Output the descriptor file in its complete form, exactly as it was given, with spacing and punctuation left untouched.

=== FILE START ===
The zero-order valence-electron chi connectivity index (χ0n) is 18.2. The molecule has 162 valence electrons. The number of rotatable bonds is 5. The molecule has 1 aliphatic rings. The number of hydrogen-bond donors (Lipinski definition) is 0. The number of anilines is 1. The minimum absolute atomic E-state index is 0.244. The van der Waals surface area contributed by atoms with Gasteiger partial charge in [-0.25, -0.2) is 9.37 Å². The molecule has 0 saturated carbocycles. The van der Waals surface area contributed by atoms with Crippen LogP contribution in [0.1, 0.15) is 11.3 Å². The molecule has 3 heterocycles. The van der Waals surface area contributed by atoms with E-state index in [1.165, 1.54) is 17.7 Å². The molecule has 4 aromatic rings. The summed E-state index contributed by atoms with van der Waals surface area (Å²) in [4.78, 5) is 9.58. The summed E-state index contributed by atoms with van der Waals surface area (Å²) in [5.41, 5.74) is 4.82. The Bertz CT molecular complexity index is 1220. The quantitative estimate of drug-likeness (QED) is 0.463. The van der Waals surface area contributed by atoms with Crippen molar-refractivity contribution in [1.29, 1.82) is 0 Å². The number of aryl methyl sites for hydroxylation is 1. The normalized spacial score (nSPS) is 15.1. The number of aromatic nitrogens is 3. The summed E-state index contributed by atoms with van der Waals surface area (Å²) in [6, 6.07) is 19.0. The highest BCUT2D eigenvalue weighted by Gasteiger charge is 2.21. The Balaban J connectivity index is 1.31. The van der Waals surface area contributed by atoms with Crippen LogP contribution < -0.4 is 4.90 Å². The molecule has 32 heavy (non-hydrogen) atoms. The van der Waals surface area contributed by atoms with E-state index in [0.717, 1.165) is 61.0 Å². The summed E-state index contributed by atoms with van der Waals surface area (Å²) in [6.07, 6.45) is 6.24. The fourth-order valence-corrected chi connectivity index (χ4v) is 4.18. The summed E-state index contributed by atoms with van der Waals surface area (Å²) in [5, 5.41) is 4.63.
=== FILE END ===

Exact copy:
The zero-order valence-electron chi connectivity index (χ0n) is 18.2. The molecule has 162 valence electrons. The number of rotatable bonds is 5. The molecule has 1 aliphatic rings. The number of hydrogen-bond donors (Lipinski definition) is 0. The number of anilines is 1. The minimum absolute atomic E-state index is 0.244. The van der Waals surface area contributed by atoms with Gasteiger partial charge in [-0.25, -0.2) is 9.37 Å². The molecule has 0 saturated carbocycles. The van der Waals surface area contributed by atoms with Crippen LogP contribution in [0.1, 0.15) is 11.3 Å². The molecule has 3 heterocycles. The van der Waals surface area contributed by atoms with E-state index in [1.165, 1.54) is 17.7 Å². The molecule has 4 aromatic rings. The summed E-state index contributed by atoms with van der Waals surface area (Å²) in [4.78, 5) is 9.58. The summed E-state index contributed by atoms with van der Waals surface area (Å²) in [5.41, 5.74) is 4.82. The Bertz CT molecular complexity index is 1220. The quantitative estimate of drug-likeness (QED) is 0.463. The van der Waals surface area contributed by atoms with Crippen molar-refractivity contribution in [1.29, 1.82) is 0 Å². The number of aryl methyl sites for hydroxylation is 1. The normalized spacial score (nSPS) is 15.1. The number of aromatic nitrogens is 3. The summed E-state index contributed by atoms with van der Waals surface area (Å²) in [6, 6.07) is 19.0. The highest BCUT2D eigenvalue weighted by Gasteiger charge is 2.21. The Balaban J connectivity index is 1.31. The van der Waals surface area contributed by atoms with Crippen LogP contribution < -0.4 is 4.90 Å². The molecule has 32 heavy (non-hydrogen) atoms. The van der Waals surface area contributed by atoms with E-state index in [0.717, 1.165) is 61.0 Å². The summed E-state index contributed by atoms with van der Waals surface area (Å²) in [6.07, 6.45) is 6.24. The fourth-order valence-corrected chi connectivity index (χ4v) is 4.18. The summed E-state index contributed by atoms with van der Waals surface area (Å²) in [5, 5.41) is 4.63.